Lucy Liu’s Watson is a Problem. Notice that doesn’t say Lucy Liu is the problem, because she isn’t. Liu is actually thoroughly charming in this and plays an appealing character. However, that character seems to me to bear little to no resemblance to “John Watson,” female or otherwise. Joan Watson is no longer a soldier, apparently is a less than entirely competent doctor (I really hope they edit the bit out where she shies away from a dead body), and meets Holmes because she’s assigned to his case as a “sober companion” to make sure that he stays clean. The much ballyhooed gender swap isn’t much of an issue, as yet, because this character isn’t incredibly defined, except in all the ways that she is not very much like the John of the stories. Her being a woman doesn’t really add anything exceptionally interesting to her character as yet, but that may just be because this character seems firmly stuck in the “sidekick” role. In fact, the only really distinctive thing I remember about Joan is that she is a Mets fan.

Hopefully, this will be rectified in later episodes but Joan in the pilot isn’t given much to do and it’s clearly the Sherlock Holmes show. One of my favorite things about the BBC Sherlock is that John is presented as such an equal in his own way, and that it’s so obvious Holmes and Watson work because they balance one another out. Liu herself had some really fantastic things to say gender and television during the cast panel – she seems quite fired up to really make a character that’s pushing boundaries. I hope she gets a chance to do so; I’m quite curious to see what that would look like. As it stands now, Joan sits very firmly in the shadow of Sherlock, and that’s a bit unfortunate.

Also, as an observation from the shallow end, I have to wonder what Liu did to anger the wardrobe department, because goodness, but they dress her poorly here.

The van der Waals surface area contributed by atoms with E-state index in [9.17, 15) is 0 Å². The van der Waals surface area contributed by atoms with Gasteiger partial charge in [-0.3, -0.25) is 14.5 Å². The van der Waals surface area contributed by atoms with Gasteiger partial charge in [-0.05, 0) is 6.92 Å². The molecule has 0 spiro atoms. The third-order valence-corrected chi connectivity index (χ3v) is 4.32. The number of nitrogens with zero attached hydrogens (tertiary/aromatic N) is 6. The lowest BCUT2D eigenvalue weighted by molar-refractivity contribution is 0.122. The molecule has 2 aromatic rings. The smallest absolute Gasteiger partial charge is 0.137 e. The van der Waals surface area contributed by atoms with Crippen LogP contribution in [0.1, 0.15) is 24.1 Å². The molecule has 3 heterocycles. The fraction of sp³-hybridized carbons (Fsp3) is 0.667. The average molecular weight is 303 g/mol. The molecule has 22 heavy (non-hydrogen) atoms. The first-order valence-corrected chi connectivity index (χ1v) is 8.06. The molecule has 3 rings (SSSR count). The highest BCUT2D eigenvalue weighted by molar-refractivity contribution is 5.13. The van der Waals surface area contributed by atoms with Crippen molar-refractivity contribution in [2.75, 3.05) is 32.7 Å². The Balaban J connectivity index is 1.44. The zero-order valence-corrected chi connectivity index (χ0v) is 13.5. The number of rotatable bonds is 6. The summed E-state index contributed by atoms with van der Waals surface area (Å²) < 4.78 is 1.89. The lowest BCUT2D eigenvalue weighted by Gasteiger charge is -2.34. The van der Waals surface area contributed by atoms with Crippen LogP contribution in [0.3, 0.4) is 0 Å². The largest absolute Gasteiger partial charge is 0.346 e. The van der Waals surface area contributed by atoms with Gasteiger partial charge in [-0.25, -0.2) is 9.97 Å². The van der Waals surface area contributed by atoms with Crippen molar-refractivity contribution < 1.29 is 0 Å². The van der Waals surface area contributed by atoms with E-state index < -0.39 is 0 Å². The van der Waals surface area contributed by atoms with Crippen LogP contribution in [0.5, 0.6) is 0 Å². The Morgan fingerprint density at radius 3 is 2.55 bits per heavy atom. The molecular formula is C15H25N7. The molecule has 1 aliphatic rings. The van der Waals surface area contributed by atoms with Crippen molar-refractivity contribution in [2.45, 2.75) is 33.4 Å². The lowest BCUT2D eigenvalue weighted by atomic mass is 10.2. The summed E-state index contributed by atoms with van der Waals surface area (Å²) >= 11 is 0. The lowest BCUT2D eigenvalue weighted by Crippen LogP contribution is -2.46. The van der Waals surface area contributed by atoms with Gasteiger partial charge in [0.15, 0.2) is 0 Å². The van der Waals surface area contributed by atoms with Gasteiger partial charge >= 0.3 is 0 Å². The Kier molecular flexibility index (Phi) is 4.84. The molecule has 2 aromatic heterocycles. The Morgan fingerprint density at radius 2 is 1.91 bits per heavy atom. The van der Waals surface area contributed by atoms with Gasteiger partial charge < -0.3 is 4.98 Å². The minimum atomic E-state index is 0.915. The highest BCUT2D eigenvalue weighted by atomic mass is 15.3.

The Elephant in the Room. One of the main worries that has been put forward about this adaptation is whether Elementary will inevitably devolve into a will-they-won’t-they mess of relationship drama and unresolved sexual tension, as most procedurals of this type tend to do. To be perfectly honest, it’s certainly a worry that I share. And while there’s no way to tell where the series will go by the end of the season, I can tell you to at least breathe easy about the first episode. There’s no hint that there’s any of that sort of thing going on and, to be quite honest, Miller and Liu are surprisingly chemistry free. Their friendship vibe isn’t as instantaneous as that between Benedict Cumberbatch and Martin Freeman – nor, frankly, as strong – but it’s decent enough, and it’s something of a relief that at least there doesn’t seem to be much in the way of romance or tension or longing looks happening at all. Let’s hope it stays that way.

So, yes. Surprising as it may seem, Elementary will at least get a couple week’s worth of time on my DVR. It’s much better than I expected, and Miller’s performance alone is worth a second look.